This Dad Acted Fast to Save his Son After a Rattlesnake Bite on a Trail Ride

Zach Vogel watched as his son crashed on his bike and landed on top of a rattlesnake.
Photos courtesy of Zach Vogel.

Zach Vogel and his 11-year-old son Ethan’s Tuesday evening mountain bike ride started out as a challenging but harmless agenda: ride from their home in Golden, Colorado to North Table Mountain for a short loop and back home, just in time for dinner.

As Vogel’s sons, 11 and 13, age into adolescence, they’ve grown out of kid’s bikes and into size small adult bikes. Ethan recently inherited his mom’s old Santa Cruz Blur trail bike and wanted to ride North Table with dad, the first trail they rode together.

At about 6:30 p.m., they stopped for a picture together and carried on with the ride, descending down a rocky trail with Ethan ahead and Vogel a few feet behind. The two carefully cruised down to a technical section; two boulders with a narrow channel. Ethan’s front wheel cleared the two rocks, but his back wheel caught one and he started to tip, putting him over the front of the bike and onto the side of the trail. Vogel watched from behind.

“He literally in slow motion fell over,” Vogel told us in an interview Friday morning. “It just happened really fast, and I’m watching from my bike, and he landed in the tall grass right next to the trail and just fell right on top of a rattlesnake.”

Neither riders knew a snake rested silently on the side of the trail in the grass, but Ethan felt the bite immediately. He jumped back, knowing he’d been bitten, and pulled up his shirt to see two fresh fang marks on his right pectoral. Vogel ripped Ethan’s shirt off, sat him down on the ground away from the snake and called 911.

Vogel knew he needed to keep Ethan comfortable when he was on the phone with 911 dispatchers. He laid him on his right side with Ethan’s heart above the wound and told the dispatcher what happened and where they sat while the dispatcher asked what symptoms Ethan felt. Vogel tried to keep his son and himself calm.

“When you’re 11-year-old son is in your arms, and you know he’s been bitten and he knows he’s been bitten and he knows how dangerous and deadly they are and he’s crying to you, and saying that he’s not ready to die…[I’m] just trying to keep myself together because our kids, you know, we’ve got three kids, so they’re going to respond how we respond and the reaction that we show on our face. I just talked him off the ledge.”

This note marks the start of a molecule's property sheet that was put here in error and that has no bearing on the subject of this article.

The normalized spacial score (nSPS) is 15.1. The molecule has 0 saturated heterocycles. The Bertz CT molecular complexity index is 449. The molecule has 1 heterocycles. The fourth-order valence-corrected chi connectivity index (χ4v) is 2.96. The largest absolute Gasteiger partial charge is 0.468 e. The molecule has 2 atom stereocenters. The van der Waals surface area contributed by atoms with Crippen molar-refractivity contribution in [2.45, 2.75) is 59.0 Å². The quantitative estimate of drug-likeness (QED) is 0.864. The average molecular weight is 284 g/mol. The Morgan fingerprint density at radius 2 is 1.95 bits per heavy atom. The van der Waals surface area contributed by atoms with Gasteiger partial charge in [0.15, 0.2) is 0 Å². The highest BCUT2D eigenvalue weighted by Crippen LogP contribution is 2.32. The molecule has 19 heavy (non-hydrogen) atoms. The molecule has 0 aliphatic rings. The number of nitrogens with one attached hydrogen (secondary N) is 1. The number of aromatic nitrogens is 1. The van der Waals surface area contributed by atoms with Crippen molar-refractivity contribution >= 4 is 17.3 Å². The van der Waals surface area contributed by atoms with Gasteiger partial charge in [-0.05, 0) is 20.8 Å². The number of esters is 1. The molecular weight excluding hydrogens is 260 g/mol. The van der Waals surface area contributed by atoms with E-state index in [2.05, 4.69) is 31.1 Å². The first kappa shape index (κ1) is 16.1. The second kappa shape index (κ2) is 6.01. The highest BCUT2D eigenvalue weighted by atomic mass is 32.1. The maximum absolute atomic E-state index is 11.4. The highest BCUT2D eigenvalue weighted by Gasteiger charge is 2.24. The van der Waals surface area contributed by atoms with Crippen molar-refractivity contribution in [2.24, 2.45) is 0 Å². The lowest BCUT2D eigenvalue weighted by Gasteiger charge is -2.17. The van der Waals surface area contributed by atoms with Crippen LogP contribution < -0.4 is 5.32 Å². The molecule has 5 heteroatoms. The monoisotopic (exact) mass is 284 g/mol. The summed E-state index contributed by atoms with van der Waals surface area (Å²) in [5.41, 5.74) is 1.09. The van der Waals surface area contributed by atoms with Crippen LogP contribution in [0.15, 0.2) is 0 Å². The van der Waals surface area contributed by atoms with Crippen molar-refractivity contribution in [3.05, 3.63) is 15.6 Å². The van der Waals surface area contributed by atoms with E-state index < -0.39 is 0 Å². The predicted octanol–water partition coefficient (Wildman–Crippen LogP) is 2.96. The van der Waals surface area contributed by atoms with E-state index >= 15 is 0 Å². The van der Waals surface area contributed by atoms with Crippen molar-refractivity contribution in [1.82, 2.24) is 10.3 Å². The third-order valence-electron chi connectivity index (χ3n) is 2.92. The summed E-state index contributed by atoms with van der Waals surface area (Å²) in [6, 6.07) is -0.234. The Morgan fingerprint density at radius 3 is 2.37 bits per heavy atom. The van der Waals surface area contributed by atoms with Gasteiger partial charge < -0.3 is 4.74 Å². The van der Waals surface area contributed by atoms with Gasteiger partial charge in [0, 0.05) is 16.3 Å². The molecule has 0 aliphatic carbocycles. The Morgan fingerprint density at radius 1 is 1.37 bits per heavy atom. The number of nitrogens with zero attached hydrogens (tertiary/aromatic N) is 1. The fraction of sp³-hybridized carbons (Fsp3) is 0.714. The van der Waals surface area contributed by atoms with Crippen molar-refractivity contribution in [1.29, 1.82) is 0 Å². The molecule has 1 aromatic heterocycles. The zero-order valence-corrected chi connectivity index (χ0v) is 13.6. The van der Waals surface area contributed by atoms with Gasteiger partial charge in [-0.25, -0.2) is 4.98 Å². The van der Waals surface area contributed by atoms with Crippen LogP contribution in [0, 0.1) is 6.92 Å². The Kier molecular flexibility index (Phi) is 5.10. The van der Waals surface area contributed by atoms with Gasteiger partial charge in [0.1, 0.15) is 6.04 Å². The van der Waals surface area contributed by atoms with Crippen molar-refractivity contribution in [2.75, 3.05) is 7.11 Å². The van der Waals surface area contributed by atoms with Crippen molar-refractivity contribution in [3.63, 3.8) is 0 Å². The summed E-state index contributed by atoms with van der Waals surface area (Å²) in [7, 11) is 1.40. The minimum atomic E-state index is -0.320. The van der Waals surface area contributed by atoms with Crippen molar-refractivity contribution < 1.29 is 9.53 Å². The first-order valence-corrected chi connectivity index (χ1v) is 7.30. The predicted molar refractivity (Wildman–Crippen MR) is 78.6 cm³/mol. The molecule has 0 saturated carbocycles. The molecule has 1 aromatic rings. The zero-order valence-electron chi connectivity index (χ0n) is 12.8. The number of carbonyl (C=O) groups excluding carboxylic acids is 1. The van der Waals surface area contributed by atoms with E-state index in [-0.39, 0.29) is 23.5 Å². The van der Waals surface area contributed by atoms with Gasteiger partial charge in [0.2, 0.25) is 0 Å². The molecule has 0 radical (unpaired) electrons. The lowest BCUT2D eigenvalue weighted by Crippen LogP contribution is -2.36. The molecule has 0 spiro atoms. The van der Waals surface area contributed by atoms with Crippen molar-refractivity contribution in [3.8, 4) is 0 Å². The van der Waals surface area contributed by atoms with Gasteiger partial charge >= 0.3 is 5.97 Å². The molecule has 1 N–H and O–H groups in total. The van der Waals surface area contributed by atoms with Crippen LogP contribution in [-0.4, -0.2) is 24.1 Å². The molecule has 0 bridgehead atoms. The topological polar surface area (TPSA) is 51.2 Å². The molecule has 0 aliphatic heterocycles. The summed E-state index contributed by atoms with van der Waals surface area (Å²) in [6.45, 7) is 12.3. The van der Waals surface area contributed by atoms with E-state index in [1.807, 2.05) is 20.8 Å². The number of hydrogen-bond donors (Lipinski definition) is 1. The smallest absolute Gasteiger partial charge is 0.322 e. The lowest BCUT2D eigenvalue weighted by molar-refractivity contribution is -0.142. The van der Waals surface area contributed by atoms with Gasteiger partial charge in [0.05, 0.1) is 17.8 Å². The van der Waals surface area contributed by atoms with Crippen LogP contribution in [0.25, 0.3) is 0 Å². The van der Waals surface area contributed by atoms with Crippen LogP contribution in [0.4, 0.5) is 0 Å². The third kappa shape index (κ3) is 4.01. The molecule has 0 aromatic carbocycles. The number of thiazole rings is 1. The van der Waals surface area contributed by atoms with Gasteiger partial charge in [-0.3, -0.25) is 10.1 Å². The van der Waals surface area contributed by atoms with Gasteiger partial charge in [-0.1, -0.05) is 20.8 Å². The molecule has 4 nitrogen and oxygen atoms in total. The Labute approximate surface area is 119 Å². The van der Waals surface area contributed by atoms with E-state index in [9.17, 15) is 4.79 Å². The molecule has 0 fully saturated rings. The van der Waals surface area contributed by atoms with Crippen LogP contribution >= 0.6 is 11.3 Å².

The venom acted quickly, said Vogel. Seven minutes after the bite, white spots appeared on Ethan’s cheeks and he threw up bile. His face, lips, and eyes grew numb as sirens screamed toward them in the distance.

By this point, 10-15 other mountain bikers had gathered around the two and lended any help they could. Some sprinted down to greet paramedics as they arrived and show the crew to the father and son. Nineteen minutes passed from the first 911 call to when first responders arrived.

Paramedics hoisted Ethan into an ambulance. His heart was elevated at around 165BPM, said Vogel, but his blood pressure was “tanking.” They treated Ethan with steroids and other medications immediately, but he couldn’t be administered an anti-venom until he reached the hospital.

When he reached the ER, doctors put him on a 90 minute IV drip, slowly releasing 10 vials of anti-venom into Ethan. Slowly but surely, Ethan’s vital signs started stabilizing.

While a bite on Ethan’s chest, close to his heart seems like one of the worst possible locations to be bitten, doctors told Vogel it was a best case scenario compared to an extremity like the wrist or ankle where more veins are present to carry and circulate the venom.

By 8:30 p.m., doctors told Vogel that Ethan was reacting positively to the anti-venom. Ethan’s heart rate was coming back down and his blood pressure rose to a normal level again. The doctors and paramedics who treat a number of rattlesnake bites every summer told him his son would likely be alright.

“I was able to take a deep breath at that point and realize that things are going to be OK because his body is responding positively to the anti-venom.” Ethan’s mother spent the night with him at the hospital and Vogel went home to take care of their other two kids. By Friday morning, Ethan was quickly recovering.

“He’s an 11-year-old,” said Vogel. “You have to strap him to the bed to rest because he wants to get up and move.”

Thinking back on what went right that evening, Vogel said he did his best to keep Ethan calm and comfortable and make themselves as accessible to first responders as possible.

“Because once it’s in their hands, they’re the trained professionals at what they do. At that point, the ball is in their court.”

Ethan said he’s eager to get back on the bike again. He and his brother have been venturing out on their own at trails close to home and they’ll be able to go out again soon, as long as they have a fully-charged phone and are aware of their surroundings and how to call for help. There will always be risks in mountain biking, Vogel said, he just wants his sons to be able to mitigate them and plan accordingly. In the mean time, dad picked Ethan up some new gloves and a new hip pack.

“We just keep gearing him up so he’ll be ready to go,” he said. “When he’s ready, his bike and everything will be ready.”

Update: A GoFundMe for Ethan’s medical bills has been created here.